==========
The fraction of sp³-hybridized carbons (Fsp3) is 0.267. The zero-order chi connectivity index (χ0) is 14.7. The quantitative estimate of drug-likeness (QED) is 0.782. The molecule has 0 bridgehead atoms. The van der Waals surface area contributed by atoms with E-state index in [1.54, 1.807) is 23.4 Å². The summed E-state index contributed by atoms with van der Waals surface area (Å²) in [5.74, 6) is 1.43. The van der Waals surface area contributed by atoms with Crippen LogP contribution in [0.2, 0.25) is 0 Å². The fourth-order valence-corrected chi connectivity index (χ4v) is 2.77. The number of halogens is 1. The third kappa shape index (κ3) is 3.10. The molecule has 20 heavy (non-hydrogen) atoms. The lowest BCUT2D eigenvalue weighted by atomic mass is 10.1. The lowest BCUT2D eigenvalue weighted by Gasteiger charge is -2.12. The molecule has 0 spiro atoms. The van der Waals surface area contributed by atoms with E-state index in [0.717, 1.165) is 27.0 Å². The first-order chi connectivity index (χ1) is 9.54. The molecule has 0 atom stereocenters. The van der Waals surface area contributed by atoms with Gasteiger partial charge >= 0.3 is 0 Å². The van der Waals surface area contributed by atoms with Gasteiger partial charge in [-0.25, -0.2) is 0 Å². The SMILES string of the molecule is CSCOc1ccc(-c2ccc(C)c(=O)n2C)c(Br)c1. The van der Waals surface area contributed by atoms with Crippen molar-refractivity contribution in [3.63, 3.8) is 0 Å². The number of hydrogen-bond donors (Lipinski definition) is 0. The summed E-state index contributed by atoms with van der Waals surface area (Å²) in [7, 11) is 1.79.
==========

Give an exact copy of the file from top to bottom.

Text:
The fraction of sp³-hybridized carbons (Fsp3) is 0.267. The zero-order chi connectivity index (χ0) is 14.7. The quantitative estimate of drug-likeness (QED) is 0.782. The molecule has 0 bridgehead atoms. The van der Waals surface area contributed by atoms with E-state index in [1.54, 1.807) is 23.4 Å². The summed E-state index contributed by atoms with van der Waals surface area (Å²) in [5.74, 6) is 1.43. The van der Waals surface area contributed by atoms with Crippen LogP contribution in [0.2, 0.25) is 0 Å². The fourth-order valence-corrected chi connectivity index (χ4v) is 2.77. The number of halogens is 1. The third kappa shape index (κ3) is 3.10. The molecule has 20 heavy (non-hydrogen) atoms. The lowest BCUT2D eigenvalue weighted by atomic mass is 10.1. The lowest BCUT2D eigenvalue weighted by Gasteiger charge is -2.12. The molecule has 0 spiro atoms. The van der Waals surface area contributed by atoms with E-state index in [0.717, 1.165) is 27.0 Å². The first-order chi connectivity index (χ1) is 9.54. The molecule has 0 atom stereocenters. The van der Waals surface area contributed by atoms with Gasteiger partial charge >= 0.3 is 0 Å². The van der Waals surface area contributed by atoms with Gasteiger partial charge in [-0.25, -0.2) is 0 Å². The SMILES string of the molecule is CSCOc1ccc(-c2ccc(C)c(=O)n2C)c(Br)c1. The van der Waals surface area contributed by atoms with Crippen molar-refractivity contribution in [3.63, 3.8) is 0 Å². The number of hydrogen-bond donors (Lipinski definition) is 0. The summed E-state index contributed by atoms with van der Waals surface area (Å²) in [7, 11) is 1.79.